‘Macy’ not rejected by Farragut family

Dillon Sims enjoys some play time with Macy, the family dog, pulling on her chew toy as Dillon’s older brother, Kendall, watches alongside the family pool.
The fourth time was a charm for “Macy,” a 35-pound mixed breed dog adopted at Young-Williams Animal Center into a loving home.

Rejected by three families who adopted this dog — all apparently finding her behavior too much to handle and returning her to Young-Williams — the Sims family of Farragut was determined not to be the fourth.

Told by Young-Williams personnel about Macy’s returns, “That made us super sad,” Karen Sims said, adding the information about the dog’s excessive barking and other bad habits “didn’t actually” cause any hesitation to adopt. “We were not going to return this dog.”

However, “It did make us wonder what we would be working with,” she added. “The boys were already set on her, and it broke my heart that somebody would give up on a dog.”

Her oldest son, Kendall, 17, “just saw her sitting in a corner, she looked real sad, but he said, ‘I want to get that dog out and see what she is like.’ He said, ‘I like that dog.’

“So we got her out to play with her, and they just had a great time,” she added. “So both of my boys (also Dillon, 12) said, ‘we want to take that dog home.’

“They knew it right away when they saw her. They just thought she would be a fun dog.”

Though saying Macy’s barking and overall behavior “wasn’t so bad at home,” she added, “when we would try to go out in the car it was kind of a dangerous ride. She was kind of all over the place, jumping everywhere. And when we would see other people, she would just bark a lot with excitement.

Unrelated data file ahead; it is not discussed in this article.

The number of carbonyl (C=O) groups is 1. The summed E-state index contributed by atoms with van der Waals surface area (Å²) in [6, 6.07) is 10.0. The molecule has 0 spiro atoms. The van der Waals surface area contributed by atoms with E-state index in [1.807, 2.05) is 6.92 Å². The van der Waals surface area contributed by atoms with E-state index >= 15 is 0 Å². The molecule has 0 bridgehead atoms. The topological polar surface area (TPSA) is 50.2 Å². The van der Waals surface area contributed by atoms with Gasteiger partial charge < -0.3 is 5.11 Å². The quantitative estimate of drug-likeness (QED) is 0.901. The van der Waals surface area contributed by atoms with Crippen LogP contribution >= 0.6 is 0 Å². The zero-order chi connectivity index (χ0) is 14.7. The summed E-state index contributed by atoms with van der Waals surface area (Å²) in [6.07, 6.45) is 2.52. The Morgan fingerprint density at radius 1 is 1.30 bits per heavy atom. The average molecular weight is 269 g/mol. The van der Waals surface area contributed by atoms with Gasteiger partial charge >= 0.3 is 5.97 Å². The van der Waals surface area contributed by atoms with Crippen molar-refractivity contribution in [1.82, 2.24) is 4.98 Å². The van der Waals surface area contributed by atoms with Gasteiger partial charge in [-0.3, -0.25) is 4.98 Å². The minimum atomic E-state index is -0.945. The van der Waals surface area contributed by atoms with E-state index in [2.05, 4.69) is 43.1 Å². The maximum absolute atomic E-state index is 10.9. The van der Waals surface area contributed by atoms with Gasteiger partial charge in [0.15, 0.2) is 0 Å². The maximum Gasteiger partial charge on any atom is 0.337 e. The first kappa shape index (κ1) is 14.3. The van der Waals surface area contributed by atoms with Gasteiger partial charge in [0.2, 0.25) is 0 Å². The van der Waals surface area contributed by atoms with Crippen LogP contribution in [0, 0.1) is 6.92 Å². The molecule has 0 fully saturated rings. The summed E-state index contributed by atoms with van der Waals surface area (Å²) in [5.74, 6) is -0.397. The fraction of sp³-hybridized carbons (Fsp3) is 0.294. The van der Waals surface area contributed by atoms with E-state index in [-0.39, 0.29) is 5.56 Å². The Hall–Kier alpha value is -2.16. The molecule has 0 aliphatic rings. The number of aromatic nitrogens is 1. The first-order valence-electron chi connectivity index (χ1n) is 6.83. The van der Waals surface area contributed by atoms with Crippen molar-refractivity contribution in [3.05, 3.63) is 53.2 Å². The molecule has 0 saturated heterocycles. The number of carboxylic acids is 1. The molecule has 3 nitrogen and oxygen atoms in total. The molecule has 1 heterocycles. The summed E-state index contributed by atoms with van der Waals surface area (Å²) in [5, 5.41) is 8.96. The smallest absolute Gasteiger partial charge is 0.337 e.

“Continuous barking.”

Enter K9 Center of East Tennessee. “Our veterinarian, Pellissippi Veterinarian Clinic, recommended Susie (Stout, with K9 Center),” Sims said. “We took her to see Susie after just a few days.”

Sims said Stout’s work with Macy “was just amazing. … Susie just met with her privately two times … about 45 minutes to an hour … and after the first class Susie was so smart, she knew how to handle her and how to teach us how to work with her.

“We went for a weekly class with other dogs for about five weeks, which lasted about 30 to 45 minutes,” she said.

“All of them worked with Macy during the class and did their homework every week,” Stout said. “The whole family has learned how we talk to dogs so they can continue training her. She graduated at the very top of her class at K9 Center.”

As an example of Macy’s changed behavior, which includes much less barking and calmer behavior in the family vehicle, “She had grabbed one of my younger son’s prized toys and had it in the floor, and we just looked at her and said, ‘Macy, leave it.’ And she just dropped it,” Sims said.

“We were like, ‘oh my goodness.’ We didn’t have to chase her, or yell at her or threaten her,” she added. “She just dropped it, and so we rewarded her right away.”

Sims said Macy “looks like a variety of things” but most resembles “a little bulldog or pit bull.”

To contact K9 Center, call 865-310-2800 or e-mail Stout at Susie@K9CenterTN.com